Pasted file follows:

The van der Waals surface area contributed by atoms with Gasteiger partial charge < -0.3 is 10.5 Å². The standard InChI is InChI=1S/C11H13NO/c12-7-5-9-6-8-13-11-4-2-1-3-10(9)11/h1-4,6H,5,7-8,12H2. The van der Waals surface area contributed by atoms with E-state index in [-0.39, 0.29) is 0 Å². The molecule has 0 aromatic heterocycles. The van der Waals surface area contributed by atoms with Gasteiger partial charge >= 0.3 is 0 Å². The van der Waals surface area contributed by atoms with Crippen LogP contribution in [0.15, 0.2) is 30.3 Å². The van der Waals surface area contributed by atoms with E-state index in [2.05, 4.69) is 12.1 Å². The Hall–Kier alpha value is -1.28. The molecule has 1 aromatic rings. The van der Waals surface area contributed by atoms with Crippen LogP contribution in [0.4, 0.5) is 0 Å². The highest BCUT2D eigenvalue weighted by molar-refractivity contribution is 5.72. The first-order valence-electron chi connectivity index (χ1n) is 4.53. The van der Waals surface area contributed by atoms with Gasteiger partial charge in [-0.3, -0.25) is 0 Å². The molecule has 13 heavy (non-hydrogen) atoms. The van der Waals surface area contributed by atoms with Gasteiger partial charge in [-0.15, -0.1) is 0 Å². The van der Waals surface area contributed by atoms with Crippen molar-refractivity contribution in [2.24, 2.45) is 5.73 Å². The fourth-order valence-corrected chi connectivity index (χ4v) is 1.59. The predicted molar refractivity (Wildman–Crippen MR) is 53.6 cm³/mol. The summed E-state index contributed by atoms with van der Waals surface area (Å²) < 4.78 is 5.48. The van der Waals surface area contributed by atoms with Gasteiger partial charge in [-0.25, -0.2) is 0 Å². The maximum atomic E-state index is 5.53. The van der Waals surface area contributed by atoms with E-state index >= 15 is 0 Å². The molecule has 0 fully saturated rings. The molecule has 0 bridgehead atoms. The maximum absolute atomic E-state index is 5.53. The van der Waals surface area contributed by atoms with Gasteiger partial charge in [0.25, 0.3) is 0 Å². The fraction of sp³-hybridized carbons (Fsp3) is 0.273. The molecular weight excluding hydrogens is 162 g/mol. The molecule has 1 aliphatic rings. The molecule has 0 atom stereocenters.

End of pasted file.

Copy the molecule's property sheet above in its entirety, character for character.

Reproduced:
The van der Waals surface area contributed by atoms with Gasteiger partial charge < -0.3 is 10.5 Å². The standard InChI is InChI=1S/C11H13NO/c12-7-5-9-6-8-13-11-4-2-1-3-10(9)11/h1-4,6H,5,7-8,12H2. The van der Waals surface area contributed by atoms with E-state index in [-0.39, 0.29) is 0 Å². The molecule has 0 aromatic heterocycles. The van der Waals surface area contributed by atoms with Gasteiger partial charge >= 0.3 is 0 Å². The van der Waals surface area contributed by atoms with Crippen LogP contribution in [0.15, 0.2) is 30.3 Å². The van der Waals surface area contributed by atoms with E-state index in [2.05, 4.69) is 12.1 Å². The Hall–Kier alpha value is -1.28. The molecule has 1 aromatic rings. The van der Waals surface area contributed by atoms with Crippen LogP contribution in [0.4, 0.5) is 0 Å². The highest BCUT2D eigenvalue weighted by molar-refractivity contribution is 5.72. The first-order valence-electron chi connectivity index (χ1n) is 4.53. The van der Waals surface area contributed by atoms with Gasteiger partial charge in [-0.3, -0.25) is 0 Å². The molecule has 13 heavy (non-hydrogen) atoms. The van der Waals surface area contributed by atoms with Gasteiger partial charge in [-0.15, -0.1) is 0 Å². The van der Waals surface area contributed by atoms with Crippen molar-refractivity contribution in [2.24, 2.45) is 5.73 Å². The fourth-order valence-corrected chi connectivity index (χ4v) is 1.59. The predicted molar refractivity (Wildman–Crippen MR) is 53.6 cm³/mol. The summed E-state index contributed by atoms with van der Waals surface area (Å²) < 4.78 is 5.48. The van der Waals surface area contributed by atoms with Gasteiger partial charge in [-0.25, -0.2) is 0 Å². The maximum atomic E-state index is 5.53. The van der Waals surface area contributed by atoms with E-state index >= 15 is 0 Å². The molecule has 0 fully saturated rings. The molecule has 0 bridgehead atoms. The maximum absolute atomic E-state index is 5.53. The van der Waals surface area contributed by atoms with Gasteiger partial charge in [0.25, 0.3) is 0 Å². The fraction of sp³-hybridized carbons (Fsp3) is 0.273. The molecular weight excluding hydrogens is 162 g/mol. The molecule has 1 aliphatic rings. The molecule has 0 atom stereocenters.